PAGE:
In the hospitality industry, an establishment can have the most lauded chef, Instagramable menu, and glowing nods in regional and national publications, but an under-educated staff can mean those merits are not effectively translated to the guests. Certainly, much effort goes into training staff on dishes and ingredients, not to mention at the very least a perfunctory knowledge of the wine list. Spirits and cocktails—let alone beer, cider, and non-alcoholic offerings—need the same level and effort in education or a business is losing out on both positive customer experience and the sales that come with it.
The challenge of finding skilled workers and retaining them makes staff education more important than ever to the industry, which lost over one million workers in 2021 due to the COVID-19 pandemic—many of which never returned.
“Many skilled and seasoned employees were either forced or made the decision to leave the industry,” says Christopher Bidmead, the cofounder of Bar Methods, a Brooklyn-based skills and systems masterclass for the bar industry. “This means that we are looking at an entirely new generation of bar and restaurant staff that doesn’t have the benefit of senior personnel to guide them or help teach. This leaves the burden on the owners or managers who are already spread too thin trying to navigate the ever-changing landscape of post-COVID hospitality—as if it wasn’t already hard enough.”
Don’t miss the latest drinks industry news and insights. Sign up for our award-winning newsletters and get insider intel, resources, and trends delivered to your inbox every week.
Beverage Basics Matter
Equipping staff with the very fundamentals of beverage education is the first step of training a new hire. But those basics are also pivotal in creating a long-term employee who has the tools to thrive in their position and, thus, the business. When it comes to foundational training, start simple and build.
“Staff are given a 101 training on how to work in a space, but it’s always missing the foundational elements like, ‘This is what whiskey is; this is what beer is.’ Those things often aren’t available,” says Greg Buda, the former director of education for The Dead Rabbit, who developed a successful, modular, knowledge-building beverage curriculum that’s become the core of his bar consulting business, Buda Consulting.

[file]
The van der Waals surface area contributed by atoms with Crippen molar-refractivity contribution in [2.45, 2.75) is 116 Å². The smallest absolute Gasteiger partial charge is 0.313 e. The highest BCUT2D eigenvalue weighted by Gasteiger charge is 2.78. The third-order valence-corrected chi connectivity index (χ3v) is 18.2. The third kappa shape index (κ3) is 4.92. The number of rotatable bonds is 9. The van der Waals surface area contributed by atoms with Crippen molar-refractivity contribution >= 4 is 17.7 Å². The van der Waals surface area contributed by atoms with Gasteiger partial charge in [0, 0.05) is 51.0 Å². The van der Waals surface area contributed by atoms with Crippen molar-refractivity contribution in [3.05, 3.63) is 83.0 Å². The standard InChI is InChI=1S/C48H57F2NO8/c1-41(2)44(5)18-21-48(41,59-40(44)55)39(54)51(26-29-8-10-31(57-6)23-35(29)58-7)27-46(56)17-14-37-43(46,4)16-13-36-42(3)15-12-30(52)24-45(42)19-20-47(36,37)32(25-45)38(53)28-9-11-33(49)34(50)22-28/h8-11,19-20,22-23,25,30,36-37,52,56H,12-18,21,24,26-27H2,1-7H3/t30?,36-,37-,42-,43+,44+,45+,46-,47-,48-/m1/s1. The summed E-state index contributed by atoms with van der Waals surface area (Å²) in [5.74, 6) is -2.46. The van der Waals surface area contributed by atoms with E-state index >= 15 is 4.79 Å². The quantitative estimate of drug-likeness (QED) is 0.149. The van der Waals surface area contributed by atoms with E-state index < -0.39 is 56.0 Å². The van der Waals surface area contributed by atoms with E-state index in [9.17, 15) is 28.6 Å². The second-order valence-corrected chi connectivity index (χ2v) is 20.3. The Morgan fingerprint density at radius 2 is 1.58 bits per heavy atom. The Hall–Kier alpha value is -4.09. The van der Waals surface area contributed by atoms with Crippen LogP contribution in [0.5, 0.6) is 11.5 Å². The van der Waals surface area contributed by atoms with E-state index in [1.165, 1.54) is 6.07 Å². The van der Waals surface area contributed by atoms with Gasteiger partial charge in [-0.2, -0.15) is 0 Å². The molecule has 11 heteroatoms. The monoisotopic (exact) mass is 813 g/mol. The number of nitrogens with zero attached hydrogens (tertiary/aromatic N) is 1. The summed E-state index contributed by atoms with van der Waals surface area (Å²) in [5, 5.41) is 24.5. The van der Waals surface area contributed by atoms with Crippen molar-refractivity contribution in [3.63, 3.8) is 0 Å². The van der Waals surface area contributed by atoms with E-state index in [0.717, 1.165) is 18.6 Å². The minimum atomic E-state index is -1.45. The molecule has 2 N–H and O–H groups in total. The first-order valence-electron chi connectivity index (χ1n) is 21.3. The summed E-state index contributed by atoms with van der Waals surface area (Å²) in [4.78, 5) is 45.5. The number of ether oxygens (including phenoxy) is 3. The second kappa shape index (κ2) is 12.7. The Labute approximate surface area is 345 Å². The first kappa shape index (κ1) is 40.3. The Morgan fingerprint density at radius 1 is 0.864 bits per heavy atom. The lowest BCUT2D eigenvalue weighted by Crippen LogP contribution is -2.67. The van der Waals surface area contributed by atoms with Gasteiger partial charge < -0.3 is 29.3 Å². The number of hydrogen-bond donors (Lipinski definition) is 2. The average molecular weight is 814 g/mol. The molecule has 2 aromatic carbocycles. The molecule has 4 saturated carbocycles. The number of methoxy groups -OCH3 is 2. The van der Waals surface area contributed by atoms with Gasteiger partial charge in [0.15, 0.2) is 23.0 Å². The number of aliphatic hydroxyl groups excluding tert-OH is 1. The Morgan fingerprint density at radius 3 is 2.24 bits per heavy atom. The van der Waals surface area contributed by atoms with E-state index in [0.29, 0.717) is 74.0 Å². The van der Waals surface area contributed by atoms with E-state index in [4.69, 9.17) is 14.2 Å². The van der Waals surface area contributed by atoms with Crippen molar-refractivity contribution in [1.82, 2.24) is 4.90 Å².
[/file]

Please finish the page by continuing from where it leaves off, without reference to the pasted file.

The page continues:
Buda’s proven methodology? Write it down. It sounds simple—or, perhaps, like a slog to put together—but creating the material, or finding a subcontractor who’s already done that work and can provide it to your business, is meaningful for many reasons, not least that it offers the basics in bite-sized lessons.
“Put it in a format that’s easy to digest one element at a time: a document on each category of spirits; how to develop a menu; how to train staff. That’s your foundational level of education,” says Buda. “I combine them and give the information in any order depending on the consulting project and depending on the skill level of the staff. Then you can build on stuff that’s part and parcel to your venue.”
Also, this information doesn’t depart when an employee leaves. “One of the most frustrating elements of hospitality staffing is that it can be somewhat transient. Working in a place for a year is more the exception, not the rule, and people leave and take knowledge with them,” says Buda. “The more you can put on paper the more stable your business. The knowledge remains.”
Education isn’t just about focusing on new employees, though. “The other common error I see is businesses forgetting to retrain their existing staff,” says Bidmead. “It’s not just about the new hires; everyone on staff should receive refreshers. You need to keep your skills sharp. Ongoing education invites the opportunity to discover new points of view that may introduce efficiencies or solve problems that you didn’t know existed.”
Expand Training Across Categories—and Staff Members
Derek Brown, the founder and owner of the recently shuttered Columbia Room in Washington, D.C., has been especially plugged into the non-alcoholic cocktail sector with his consulting company, Positive Damage, which creates low- and no-alcohol bar programs. Understanding low-proof drinks and educating staff on how they’re made and using terms that aren’t isolating or pejorative (mocktail in particular, he says, makes consumers think of syrupy-sweet, unthoughtful drinks) can enliven a sector of consumers who are often left out.
“If that part of your menu is not welcoming and your servers aren’t educated about it, you’ve missed out on an opportunity to meet a person’s needs and make money from it,” says Brown. “Almost 25 percent of consumers don’t drink alcohol.”